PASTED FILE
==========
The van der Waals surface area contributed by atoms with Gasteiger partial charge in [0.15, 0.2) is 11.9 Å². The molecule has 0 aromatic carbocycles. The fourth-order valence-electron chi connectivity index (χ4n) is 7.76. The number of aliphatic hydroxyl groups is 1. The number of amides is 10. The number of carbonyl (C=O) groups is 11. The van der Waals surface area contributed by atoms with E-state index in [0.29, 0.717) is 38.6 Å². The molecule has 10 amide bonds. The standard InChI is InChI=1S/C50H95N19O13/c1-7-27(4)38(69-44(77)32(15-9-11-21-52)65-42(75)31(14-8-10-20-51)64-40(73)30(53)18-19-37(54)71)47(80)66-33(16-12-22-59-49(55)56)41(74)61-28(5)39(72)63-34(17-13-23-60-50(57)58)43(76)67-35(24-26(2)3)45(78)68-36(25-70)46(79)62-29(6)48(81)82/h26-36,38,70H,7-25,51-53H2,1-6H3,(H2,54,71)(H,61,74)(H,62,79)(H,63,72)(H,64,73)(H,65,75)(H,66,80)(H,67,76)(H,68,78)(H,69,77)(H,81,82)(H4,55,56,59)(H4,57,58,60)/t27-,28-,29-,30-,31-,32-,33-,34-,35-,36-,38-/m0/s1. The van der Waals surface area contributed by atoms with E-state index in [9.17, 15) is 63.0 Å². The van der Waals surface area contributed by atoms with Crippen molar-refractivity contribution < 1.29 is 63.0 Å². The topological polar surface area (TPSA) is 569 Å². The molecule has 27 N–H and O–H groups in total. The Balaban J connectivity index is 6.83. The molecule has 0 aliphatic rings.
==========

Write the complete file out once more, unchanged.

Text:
The van der Waals surface area contributed by atoms with Gasteiger partial charge in [0.15, 0.2) is 11.9 Å². The molecule has 0 aromatic carbocycles. The fourth-order valence-electron chi connectivity index (χ4n) is 7.76. The number of aliphatic hydroxyl groups is 1. The number of amides is 10. The number of carbonyl (C=O) groups is 11. The van der Waals surface area contributed by atoms with E-state index in [0.29, 0.717) is 38.6 Å². The molecule has 10 amide bonds. The standard InChI is InChI=1S/C50H95N19O13/c1-7-27(4)38(69-44(77)32(15-9-11-21-52)65-42(75)31(14-8-10-20-51)64-40(73)30(53)18-19-37(54)71)47(80)66-33(16-12-22-59-49(55)56)41(74)61-28(5)39(72)63-34(17-13-23-60-50(57)58)43(76)67-35(24-26(2)3)45(78)68-36(25-70)46(79)62-29(6)48(81)82/h26-36,38,70H,7-25,51-53H2,1-6H3,(H2,54,71)(H,61,74)(H,62,79)(H,63,72)(H,64,73)(H,65,75)(H,66,80)(H,67,76)(H,68,78)(H,69,77)(H,81,82)(H4,55,56,59)(H4,57,58,60)/t27-,28-,29-,30-,31-,32-,33-,34-,35-,36-,38-/m0/s1. The van der Waals surface area contributed by atoms with E-state index in [9.17, 15) is 63.0 Å². The van der Waals surface area contributed by atoms with Crippen molar-refractivity contribution < 1.29 is 63.0 Å². The topological polar surface area (TPSA) is 569 Å². The molecule has 27 N–H and O–H groups in total. The Balaban J connectivity index is 6.83. The molecule has 0 aliphatic rings.